Stars, Seas and Other Scientific Successes

We recap five of our favorite optimistic stories from March, featuring everything from a historic agreement to protect our oceans to a small island working together to save confused puffins

As time marches on, it’s important to take a pause and think about how far we’ve come! Sit with us for a while as March turns to April and reflect on some scientific success stories: 

1. Panama now protects over 50% of its oceans

As countries across the world convened at the Our Oceans conference, Panama made a major commitment: protecting over half of its oceans. After Smithsonian Tropical Research Institute scientists and partners examined the ecological integrity of the Banco Volcán Managed Resources Area – home to unique deep-sea mountain environments and stunning biodiversity – the limits of the area were expanded from 5,487 to 36,058 square miles. That decision ensures that more than 54% of Panama’s territorial waters are under protection, providing migratory wildlife with safe passage, allowing key fisheries species opportunities to recover, and helping buffer coastal communities from the effects of climate change. 

The roads and high rises of a coastal Panamanian city juxtaposed against the vast ocean
Panama borders both the Pacific and Atlantic oceans, so protecting marine resources is crucial for many of its coastal communities.

2. World agrees to a historic treaty for the high seas

Speaking of oceans, the entire world got a bit closer to the United Nations goal of protecting 30% of our shared waters with the adoption of the historic “high seas treaty.” While countries already could establish protections in their national waters – the 200 nautical miles extending from their shores – this agreement authorizes the creation of marine protected areas in the remaining two-thirds of open ocean designated as international waters. By opening up opportunities to regulate fishing, shipping, and deep-sea mining, ocean defenders hope to better protect marine biodiversity along with the social and economic benefits that they provide to our planet.

A choppy-looking ocean extends to the horizon.
The most remote parts of our ocean may seem empty, but beneath the surface, they are teeming with marine biodiversity – likely including many species still unknown to science.

3. New exhibit shines a light on efforts to recover our night sky

People looking up into the night sky today aren’t seeing quite as many stars as their ancestors did due to the haze of artificial light pollution. The new “Lights Out” exhibition at the National Museum of Natural History explores our deep cultural and ecological connections to the dark, offering ways that we can continue to responsibly brighten up our communities without obscuring our views of the Milky Way and other extraterrestrial sources of illumination.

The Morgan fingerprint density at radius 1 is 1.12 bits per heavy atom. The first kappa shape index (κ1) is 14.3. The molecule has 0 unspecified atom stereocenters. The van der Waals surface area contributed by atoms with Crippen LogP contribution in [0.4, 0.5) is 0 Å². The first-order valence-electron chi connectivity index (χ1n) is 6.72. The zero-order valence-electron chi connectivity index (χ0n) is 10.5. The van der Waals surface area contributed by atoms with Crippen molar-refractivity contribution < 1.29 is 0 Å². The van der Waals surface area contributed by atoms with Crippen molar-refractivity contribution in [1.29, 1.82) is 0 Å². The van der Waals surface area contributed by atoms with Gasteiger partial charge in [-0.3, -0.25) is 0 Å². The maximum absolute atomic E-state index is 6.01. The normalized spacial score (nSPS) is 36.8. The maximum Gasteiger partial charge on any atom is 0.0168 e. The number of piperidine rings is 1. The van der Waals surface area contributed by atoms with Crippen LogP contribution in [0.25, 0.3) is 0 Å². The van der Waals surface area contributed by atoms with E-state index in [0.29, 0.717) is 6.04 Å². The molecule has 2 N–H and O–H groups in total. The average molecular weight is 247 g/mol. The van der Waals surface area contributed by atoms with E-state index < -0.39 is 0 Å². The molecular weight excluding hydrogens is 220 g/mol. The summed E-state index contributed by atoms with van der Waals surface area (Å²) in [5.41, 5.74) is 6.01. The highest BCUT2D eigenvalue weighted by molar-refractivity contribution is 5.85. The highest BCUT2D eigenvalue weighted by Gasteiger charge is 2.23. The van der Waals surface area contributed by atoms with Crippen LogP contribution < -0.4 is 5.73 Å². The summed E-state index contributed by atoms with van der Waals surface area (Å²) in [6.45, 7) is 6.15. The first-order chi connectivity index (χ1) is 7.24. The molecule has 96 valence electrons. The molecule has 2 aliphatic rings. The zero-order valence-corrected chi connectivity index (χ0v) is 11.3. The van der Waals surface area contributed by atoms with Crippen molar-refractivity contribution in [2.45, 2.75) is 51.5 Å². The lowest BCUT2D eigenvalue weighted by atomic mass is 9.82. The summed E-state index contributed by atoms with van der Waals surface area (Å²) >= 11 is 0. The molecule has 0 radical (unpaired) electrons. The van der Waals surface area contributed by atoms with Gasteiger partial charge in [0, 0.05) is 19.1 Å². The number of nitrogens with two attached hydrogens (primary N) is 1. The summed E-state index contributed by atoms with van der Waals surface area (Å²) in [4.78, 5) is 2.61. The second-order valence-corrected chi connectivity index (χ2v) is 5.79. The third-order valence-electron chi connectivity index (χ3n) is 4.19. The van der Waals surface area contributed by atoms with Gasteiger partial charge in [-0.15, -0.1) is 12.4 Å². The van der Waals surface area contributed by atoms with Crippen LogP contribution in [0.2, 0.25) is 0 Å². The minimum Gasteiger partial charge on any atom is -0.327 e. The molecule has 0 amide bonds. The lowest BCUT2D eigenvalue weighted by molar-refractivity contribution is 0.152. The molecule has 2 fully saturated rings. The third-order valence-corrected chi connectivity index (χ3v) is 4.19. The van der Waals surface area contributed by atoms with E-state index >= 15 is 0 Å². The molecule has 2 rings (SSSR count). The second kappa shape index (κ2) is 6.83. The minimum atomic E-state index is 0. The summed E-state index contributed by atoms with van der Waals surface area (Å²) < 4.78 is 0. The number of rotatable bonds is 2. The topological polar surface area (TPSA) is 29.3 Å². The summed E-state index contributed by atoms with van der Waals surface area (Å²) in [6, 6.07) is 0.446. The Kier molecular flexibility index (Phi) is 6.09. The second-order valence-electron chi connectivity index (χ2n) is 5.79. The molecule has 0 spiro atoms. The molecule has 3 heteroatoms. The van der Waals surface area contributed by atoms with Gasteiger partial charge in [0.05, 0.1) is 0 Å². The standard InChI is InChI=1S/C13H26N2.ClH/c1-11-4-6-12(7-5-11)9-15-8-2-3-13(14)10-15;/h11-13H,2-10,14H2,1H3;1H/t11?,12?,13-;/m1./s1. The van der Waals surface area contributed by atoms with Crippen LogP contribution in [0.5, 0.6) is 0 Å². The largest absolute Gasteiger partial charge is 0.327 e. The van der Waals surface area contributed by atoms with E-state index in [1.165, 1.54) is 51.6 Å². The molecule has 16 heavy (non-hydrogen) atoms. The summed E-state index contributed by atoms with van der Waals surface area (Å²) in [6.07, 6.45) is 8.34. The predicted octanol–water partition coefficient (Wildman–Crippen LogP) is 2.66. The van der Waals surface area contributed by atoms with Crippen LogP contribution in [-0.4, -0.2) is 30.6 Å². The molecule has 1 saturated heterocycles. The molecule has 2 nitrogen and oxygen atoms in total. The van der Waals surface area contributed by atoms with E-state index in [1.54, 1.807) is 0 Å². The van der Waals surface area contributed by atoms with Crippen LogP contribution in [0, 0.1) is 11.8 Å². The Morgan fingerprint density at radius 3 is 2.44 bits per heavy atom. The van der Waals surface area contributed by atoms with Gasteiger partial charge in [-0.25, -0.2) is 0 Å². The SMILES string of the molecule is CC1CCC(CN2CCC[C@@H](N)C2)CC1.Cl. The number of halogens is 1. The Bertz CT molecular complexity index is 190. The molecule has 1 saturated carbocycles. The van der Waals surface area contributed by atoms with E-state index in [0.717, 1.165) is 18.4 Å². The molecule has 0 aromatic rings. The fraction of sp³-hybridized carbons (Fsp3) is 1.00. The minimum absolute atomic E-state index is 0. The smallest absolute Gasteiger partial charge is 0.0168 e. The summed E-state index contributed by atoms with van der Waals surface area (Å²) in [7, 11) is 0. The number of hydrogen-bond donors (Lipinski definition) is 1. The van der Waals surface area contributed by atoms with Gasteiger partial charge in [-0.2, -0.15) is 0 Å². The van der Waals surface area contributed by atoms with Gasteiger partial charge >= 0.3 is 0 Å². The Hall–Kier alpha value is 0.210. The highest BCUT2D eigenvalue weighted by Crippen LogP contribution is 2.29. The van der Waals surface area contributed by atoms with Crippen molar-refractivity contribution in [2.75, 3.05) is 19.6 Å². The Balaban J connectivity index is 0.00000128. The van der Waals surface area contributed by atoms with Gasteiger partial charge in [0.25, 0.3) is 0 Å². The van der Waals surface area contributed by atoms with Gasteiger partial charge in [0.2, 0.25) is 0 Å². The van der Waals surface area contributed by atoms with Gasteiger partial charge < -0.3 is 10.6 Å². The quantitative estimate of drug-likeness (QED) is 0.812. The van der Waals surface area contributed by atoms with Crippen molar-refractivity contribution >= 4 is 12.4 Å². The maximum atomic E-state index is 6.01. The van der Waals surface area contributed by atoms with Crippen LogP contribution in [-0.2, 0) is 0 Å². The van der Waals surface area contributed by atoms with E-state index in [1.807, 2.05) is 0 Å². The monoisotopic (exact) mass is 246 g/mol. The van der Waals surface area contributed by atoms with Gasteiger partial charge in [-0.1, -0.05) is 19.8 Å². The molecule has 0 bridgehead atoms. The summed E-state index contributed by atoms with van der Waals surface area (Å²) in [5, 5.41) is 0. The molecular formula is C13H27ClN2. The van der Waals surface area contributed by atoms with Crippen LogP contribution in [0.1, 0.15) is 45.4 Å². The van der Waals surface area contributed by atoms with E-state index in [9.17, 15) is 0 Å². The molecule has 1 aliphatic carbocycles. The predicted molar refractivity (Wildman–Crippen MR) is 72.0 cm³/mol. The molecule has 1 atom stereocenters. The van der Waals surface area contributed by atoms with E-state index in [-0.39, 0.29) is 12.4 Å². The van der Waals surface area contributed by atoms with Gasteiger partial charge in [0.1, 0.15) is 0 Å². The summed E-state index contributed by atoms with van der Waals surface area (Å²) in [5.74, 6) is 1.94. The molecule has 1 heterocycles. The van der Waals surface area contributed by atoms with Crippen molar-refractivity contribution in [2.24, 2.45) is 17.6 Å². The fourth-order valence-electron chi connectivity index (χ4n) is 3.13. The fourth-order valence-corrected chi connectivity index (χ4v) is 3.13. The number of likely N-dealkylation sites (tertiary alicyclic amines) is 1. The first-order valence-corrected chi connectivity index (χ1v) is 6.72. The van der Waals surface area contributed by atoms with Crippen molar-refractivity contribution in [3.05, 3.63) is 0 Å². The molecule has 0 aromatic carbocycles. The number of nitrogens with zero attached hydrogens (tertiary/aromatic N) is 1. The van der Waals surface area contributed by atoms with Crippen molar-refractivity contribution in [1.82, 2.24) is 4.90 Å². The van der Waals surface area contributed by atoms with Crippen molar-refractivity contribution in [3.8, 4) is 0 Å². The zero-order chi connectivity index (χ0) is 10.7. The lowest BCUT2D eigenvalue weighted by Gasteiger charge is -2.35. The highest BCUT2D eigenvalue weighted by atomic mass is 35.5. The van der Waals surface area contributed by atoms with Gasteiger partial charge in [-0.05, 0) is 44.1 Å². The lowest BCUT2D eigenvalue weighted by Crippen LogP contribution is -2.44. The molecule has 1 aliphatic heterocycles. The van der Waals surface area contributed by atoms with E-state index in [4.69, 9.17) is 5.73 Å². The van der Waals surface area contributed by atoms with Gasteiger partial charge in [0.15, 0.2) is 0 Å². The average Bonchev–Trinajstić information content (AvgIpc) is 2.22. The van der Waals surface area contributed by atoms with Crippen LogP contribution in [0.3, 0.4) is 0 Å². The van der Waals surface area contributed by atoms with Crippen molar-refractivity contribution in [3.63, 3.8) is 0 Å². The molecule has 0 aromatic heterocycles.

A textile artwork that uses colorful thread and beads to create a swirling, galaxy-like starscape.
In "Milky Way, Starry Night #2," now part of the "Lights Out" exhibition, artist Margaret Nazon captured the starscape of Canada's Northwest Territories using traditional Gwich'in beadwork along with her own signature style.

4. Communities come together to protect pufflings

As visitors to “Lights Out” will learn, artificial light pollution can be incredibly disorienting for nocturnal wildlife. In Iceland, brightly-lit towns can confuse young Atlantic puffins on their first flights, causing them to head inland instead of following their parents out to sea. Luckily, volunteers with the island of Heimaey’s “Puffling Patrol” roam the streets at night during the birds’ fledging season to scoop up any stragglers and put them back on the right track. 

A puffin crouches down on a rock and looks to the side, showing off their bright beak.
Juvenile Atlantic puffins, or "pufflings," grow up on coastal cliffsides and fly out to sea to forage once they're old enough – as long as the bright lights of local towns don't lead them astray.

5. Natural history museums take stock of key collections

Visitors aren’t the only ones learning about the natural world from the relative comfort of our museum collections. As 73 of the world’s largest natural history museums confirmed in a recent publication, there are over 1.1 billion objects available to help researchers investigate problems with modern-day implications, like how species in the past have adapted to global catastrophes like our changing climate. Thanks to this massive inventory, scientists can identify things we still don’t know about life on our planet and plan expeditions to start filling in the gaps. 

Trays of brightly colored shells and other artifacts in a museum collection.
Natural history collections – including fossils, shells, eggs, and other artifacts – are important resources for scientists studying how our planet has changed over time.